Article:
Selected Studies on Rubens and Rembrandt
Edited By Kayo Hirakawa
This book discusses an important theme in art history - artistic emulation that emphasizes the exchange between Flemish and Dutch art in the seventeenth century. Since the Middle Ages, copying has been perceived as an important step in artistic training. Originality, on the other hand, has been considered an indispensable hallmark of great works of art since the Renaissance. Therefore, in the seventeenth century, ambitious painters frequently drew inspiration from other artists’ works, attempting to surpass them in various aspects of aesthetic appeal. Drawing on this perspective, this book considers the problems of imitation, emulation, and artistic rivalry in seventeenth-century Netherlandish art. It primarily focuses on Rubens and Rembrandt, but also discusses other masters like van Dyck and Hals. It particularly results in expanding the extant body of knowledge in relation to Rubens’s influence on Rembrandt and Hals. Moreover, it reveals certain new aspects of Rubens and Rembrandt as work-shop masters - collaboration with specialists, use of oil sketches, and teaching methods to pupils for example.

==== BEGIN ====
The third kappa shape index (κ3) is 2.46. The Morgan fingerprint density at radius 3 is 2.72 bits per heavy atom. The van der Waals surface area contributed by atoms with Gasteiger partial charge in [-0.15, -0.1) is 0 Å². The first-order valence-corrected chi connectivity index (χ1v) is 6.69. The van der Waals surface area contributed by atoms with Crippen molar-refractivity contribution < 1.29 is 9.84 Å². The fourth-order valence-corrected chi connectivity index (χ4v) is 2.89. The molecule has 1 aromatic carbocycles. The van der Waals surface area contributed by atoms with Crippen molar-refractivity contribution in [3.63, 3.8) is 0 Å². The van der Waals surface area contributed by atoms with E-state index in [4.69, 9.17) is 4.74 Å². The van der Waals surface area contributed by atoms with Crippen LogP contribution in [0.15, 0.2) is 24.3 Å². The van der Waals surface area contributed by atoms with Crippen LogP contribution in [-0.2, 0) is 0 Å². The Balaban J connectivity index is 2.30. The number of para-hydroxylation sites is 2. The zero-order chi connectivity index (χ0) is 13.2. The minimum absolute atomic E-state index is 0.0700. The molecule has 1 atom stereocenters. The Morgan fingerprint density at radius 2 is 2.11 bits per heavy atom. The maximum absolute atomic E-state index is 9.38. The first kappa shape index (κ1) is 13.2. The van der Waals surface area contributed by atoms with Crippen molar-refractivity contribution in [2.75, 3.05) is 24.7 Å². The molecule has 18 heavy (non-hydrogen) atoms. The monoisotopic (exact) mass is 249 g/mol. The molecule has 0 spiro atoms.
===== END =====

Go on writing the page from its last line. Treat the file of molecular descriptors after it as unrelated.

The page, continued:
List of Color Plates and Figures
Rubens’s Painting Practice: Some Considerations on His Collaboration with Specialists and His Relationship with Van Dyck as Workshop Assistant
Rubens and Flower Still Life Paintings: Regarding Pausias and Glycera
Rubens and the History of the Oil Sketch
Rembrandt’s The Blinding of Samson: A Work for Artistic Emulation with Rubens?
How to Construct Better Narrative Compositions: Rembrandt’s Probable Teaching Methods and Instruction
Frans Hals’s Painterly Style and His Tronie-like Genre Paintings: An Examination of the Influence of Flemish Head Studies
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